Instead, we meet a gaur – the world’s largest wild ox – a pitch-black minotaur with white pop socks and crescent moon horns. Hashim beckons to me to hunker down as it glowers from the shadows. My heart skips a beat, but the moment passes and the bull wanders off.

Even without its megafauna, Satpura is a joy to explore and I love our early- morning walks. Malabar pied hornbills lumber across the sky. Parakeets fizz past like meteor showers and tropical butterflies – blue tigers, common jezebels – flit through the air as the smell of the jungle laps around us.

From Hashim I discover that every tree has its special uses. The leaves of the coromandel make beedis, the roll-up cigarettes that are part of India’s black economy, while the sweet flowers of the mahua make hooch, the jungle firewater whose name has passed into English.

The flowers ferment when they fall, creating a heady brew for birds and bears. Hashim once found a bear that had passed out after a mahua flower binge. “It lay on its back under the tree, eyes shut and legs outspread,” he said, “and I swear it had a smile on its face.” In the afternoons, we returned to the park to explore by Jeep and that was how we found a leopard.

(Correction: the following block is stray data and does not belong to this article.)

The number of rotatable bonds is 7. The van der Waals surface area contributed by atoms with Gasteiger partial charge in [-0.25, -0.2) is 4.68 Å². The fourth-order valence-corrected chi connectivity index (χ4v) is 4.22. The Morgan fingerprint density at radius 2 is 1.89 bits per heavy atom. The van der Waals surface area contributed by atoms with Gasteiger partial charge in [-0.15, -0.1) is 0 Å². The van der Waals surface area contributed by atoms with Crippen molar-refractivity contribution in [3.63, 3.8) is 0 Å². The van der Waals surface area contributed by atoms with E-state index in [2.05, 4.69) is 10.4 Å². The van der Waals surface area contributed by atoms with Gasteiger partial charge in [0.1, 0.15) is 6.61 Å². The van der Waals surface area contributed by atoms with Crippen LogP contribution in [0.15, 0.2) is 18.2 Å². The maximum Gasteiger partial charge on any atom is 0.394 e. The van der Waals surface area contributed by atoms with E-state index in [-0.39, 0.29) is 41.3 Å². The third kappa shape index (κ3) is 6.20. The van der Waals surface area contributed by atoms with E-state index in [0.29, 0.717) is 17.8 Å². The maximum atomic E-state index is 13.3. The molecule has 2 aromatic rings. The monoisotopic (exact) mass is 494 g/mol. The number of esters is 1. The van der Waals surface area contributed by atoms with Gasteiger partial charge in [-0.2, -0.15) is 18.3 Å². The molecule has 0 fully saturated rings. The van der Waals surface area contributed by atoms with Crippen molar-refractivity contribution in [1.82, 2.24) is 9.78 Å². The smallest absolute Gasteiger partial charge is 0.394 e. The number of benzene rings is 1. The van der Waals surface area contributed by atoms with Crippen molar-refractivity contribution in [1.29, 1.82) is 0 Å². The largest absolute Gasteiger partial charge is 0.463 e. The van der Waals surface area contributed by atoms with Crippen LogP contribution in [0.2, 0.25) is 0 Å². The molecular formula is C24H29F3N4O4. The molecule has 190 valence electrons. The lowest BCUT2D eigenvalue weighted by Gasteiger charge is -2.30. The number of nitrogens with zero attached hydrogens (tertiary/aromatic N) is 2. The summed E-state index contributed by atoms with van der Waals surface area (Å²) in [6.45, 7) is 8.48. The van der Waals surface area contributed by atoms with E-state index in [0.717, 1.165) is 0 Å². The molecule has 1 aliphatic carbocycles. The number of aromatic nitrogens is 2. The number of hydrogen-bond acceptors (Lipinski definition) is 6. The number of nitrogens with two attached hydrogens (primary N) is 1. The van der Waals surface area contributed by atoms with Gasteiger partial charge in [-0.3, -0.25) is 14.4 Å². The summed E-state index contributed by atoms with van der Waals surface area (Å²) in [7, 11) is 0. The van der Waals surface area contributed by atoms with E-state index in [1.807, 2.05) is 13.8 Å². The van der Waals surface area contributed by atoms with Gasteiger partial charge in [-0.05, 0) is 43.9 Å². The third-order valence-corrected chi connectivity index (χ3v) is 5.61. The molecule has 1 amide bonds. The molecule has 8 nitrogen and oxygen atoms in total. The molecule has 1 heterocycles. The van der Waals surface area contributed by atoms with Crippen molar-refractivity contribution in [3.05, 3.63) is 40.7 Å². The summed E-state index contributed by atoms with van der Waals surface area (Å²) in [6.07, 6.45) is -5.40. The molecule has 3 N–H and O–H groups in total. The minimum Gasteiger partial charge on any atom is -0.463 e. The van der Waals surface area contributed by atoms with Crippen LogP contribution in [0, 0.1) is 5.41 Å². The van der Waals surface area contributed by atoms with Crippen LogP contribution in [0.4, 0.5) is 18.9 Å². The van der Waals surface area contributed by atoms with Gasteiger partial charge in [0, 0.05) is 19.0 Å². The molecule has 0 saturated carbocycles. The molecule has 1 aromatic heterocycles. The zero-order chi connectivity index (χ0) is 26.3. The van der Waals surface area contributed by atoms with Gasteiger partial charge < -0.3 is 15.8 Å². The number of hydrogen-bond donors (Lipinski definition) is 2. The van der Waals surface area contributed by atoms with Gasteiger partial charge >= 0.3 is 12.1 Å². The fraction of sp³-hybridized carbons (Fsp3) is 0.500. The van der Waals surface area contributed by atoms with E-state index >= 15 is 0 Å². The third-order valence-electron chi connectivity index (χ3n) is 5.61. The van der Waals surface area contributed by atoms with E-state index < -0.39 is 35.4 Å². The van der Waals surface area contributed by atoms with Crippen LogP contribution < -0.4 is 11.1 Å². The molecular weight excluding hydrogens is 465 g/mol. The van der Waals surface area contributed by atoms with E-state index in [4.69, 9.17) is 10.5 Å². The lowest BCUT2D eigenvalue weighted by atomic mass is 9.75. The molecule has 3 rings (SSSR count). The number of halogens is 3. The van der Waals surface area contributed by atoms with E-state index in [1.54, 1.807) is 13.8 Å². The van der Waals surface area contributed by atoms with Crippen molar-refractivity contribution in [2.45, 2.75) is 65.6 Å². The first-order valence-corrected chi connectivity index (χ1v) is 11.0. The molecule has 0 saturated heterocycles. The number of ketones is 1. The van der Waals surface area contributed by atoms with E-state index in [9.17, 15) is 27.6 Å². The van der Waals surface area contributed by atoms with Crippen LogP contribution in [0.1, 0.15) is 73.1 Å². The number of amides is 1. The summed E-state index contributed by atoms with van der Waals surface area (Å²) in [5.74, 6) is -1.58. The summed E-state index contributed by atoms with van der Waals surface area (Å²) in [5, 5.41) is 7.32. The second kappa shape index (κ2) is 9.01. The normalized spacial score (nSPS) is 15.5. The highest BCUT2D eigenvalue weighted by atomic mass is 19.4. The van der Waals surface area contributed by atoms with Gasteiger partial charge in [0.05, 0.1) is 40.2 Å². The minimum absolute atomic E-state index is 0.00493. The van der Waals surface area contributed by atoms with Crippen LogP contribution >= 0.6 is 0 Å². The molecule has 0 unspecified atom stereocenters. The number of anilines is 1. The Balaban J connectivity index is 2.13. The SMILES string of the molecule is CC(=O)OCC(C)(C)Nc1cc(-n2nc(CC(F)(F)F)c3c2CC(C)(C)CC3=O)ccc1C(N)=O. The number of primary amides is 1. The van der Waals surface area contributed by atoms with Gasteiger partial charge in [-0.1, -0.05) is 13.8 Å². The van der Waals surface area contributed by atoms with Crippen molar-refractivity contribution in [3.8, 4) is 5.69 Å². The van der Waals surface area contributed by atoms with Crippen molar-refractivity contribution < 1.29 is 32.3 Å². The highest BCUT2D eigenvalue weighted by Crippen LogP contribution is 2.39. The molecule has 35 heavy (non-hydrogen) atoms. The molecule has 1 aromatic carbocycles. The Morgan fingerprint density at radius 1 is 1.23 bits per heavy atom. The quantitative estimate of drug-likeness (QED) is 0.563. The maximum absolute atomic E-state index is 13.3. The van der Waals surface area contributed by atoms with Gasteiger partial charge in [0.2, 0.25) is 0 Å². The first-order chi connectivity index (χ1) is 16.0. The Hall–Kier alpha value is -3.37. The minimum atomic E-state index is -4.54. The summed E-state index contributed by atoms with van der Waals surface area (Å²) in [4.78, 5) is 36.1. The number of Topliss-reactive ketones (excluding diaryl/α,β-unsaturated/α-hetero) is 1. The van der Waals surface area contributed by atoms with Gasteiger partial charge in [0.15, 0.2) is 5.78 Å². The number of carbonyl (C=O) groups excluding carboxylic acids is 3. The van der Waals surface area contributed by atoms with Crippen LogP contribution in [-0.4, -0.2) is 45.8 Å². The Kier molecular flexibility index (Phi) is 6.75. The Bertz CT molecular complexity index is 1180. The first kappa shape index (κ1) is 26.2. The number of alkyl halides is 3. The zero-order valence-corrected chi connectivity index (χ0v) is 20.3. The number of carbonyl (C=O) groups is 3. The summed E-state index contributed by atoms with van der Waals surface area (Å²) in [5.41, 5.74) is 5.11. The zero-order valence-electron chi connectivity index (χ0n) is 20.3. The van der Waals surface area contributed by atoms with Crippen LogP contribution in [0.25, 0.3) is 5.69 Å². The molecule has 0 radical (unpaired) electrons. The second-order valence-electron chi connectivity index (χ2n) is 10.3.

On the far side of a pond it sprawled, yellow coat on fire in the slanting sun. It was the first leopard I had seen in India, a handsome young male with one eye darker than the other, and Hashim knew him well. There was more good luck when we encountered a pack of wild dogs. It was gau dhoolie – the hour when Indian herd boys lead their livestock home in a golden haze of cow dust – and the dogs suddenly emerged from the forest. They loped past, five lean red hunters on a mission.

But nothing matched the joy of walking and the last day was the best of all. For two hours we had followed the trail of the resident tigress – identified by the imprint of a skewed hind foot – and although we lost her in a maze of rocks, her unseen presence was almost palpable.

We came at last to a deep ravine where the Sonbhadra River tumbles out of the hills, forming a chain of pools in which tigers lie when the temperature soars. I could have stayed forever, and Hashim breathed a contented sigh.

“Here, nothing has changed,” he said. “This is exactly how Forsyth saw it in the 1860s. Wild India as it used to be.”